The Expert says: Law 19.13 states that the scrum half chooses which side of the scrum to throw in the ball. Implicitly the scrum half will choose the side considered to be most favourable to his/her team. There is nothing in Law to suggest that this has to be the same for every scrum during the match. Therefore, should the scrum half choose a different side to throw in the ball during the same game, then he/she can do so. A referee may insist that once the scrum half has approached one side of the scrum with the ball in hand, that for that scrum the ball must be put in from that side in order to avoid wasting time by coming around to the other side. A dominant tight head prop may also give the side throwing into the scrum a reason for the throw to be on that side rather than the loose head side.
(March 2022) Question: In Age-Grade rugby, if a player is asked to be substituted by the referee for foul play (striking another player), can that player then be re-introduced to the game a minute later by the coach, without checking with the referee?
The Expert says: Hitting an opponent constitutes foul play (Law 9.12 refers). The Principle of Law 9 states “A player who commits foul play, must either be cautioned, temporarily suspended or sent off.” Foul play has to be sanctioned. Players need to understand the unacceptability of foul play. Even in Age Grade Rugby with rolling substitutions, replacements/interchanges can only be made whilst the ball is dead and with the referee’s permission (Law 3.6 refers). If a Referee requires that a player be removed in order to “calm down and reflect”, and has allowed his/her team to continue at full strength, then only the referee decides if and when that player may return. When advising the coach to substitute the player, the referee should inform the coach that the player can only return should the referee so allow.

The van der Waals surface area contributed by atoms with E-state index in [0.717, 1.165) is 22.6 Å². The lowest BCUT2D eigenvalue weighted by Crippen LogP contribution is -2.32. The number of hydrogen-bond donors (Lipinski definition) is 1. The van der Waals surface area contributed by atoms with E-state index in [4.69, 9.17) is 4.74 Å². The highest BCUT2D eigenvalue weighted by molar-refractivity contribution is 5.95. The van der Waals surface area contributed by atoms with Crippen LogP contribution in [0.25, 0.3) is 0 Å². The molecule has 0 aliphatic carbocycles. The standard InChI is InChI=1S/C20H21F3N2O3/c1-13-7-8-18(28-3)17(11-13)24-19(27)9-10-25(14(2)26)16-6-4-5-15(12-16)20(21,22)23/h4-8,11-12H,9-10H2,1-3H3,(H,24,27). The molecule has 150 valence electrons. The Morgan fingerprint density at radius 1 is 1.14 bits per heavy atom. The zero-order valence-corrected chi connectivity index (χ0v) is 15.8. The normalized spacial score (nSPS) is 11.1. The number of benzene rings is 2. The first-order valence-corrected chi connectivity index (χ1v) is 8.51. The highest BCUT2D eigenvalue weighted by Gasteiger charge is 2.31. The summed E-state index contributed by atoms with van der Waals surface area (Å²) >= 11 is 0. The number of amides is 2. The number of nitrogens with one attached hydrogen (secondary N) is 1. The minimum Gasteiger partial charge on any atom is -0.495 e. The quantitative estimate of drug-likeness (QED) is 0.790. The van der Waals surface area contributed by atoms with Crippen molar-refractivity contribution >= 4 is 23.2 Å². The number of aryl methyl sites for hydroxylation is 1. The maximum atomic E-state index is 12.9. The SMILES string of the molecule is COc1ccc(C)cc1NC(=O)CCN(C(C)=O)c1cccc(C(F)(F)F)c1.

(Feb 2022, updated March 2022) Question: Is ‘squeezeball’ legal or not?
The Expert says: ‘Squeezeball’ is the practice of a ball-carrier going to ground and passing the ball between their legs whilst assuming a ‘forward roll’ position (on all fours, head down, shoulders lower than hips). Squeezeball is not permitted in any age grade rugby where there are U18 players in a team (this includes Colts where some players may be U19). This is for safety reasons, as the stance taken up by the ball carrier makes the base of the head/top of the spine vulnerable to injury by an arriving opponent.
Law 14.7a stipulates that the tackled player must make the ball available immediately by releasing, passing or pushing the ball in any direction apart from forwards. Therefore, as long as the ball carrier is complying with this obligation, the method of doing so is not subject to restriction. If however the player delays passing the ball through their legs, they are contravening Law 14.7c (“lying on, over or near the ball to prevent opposition players from gaining possession”) and should be penalised.
This law was clarified as long ago as 2012 by World Rugby: a clarification video can be found here
(Update March 2021) Whilst RFU Regulation 15 Appendix 9 prohibits either players using or the coaching of “squeezeball”, it does not define the appropriate sanction. Initially issue a FK, but if the problem persists with the same team, escalate to a PK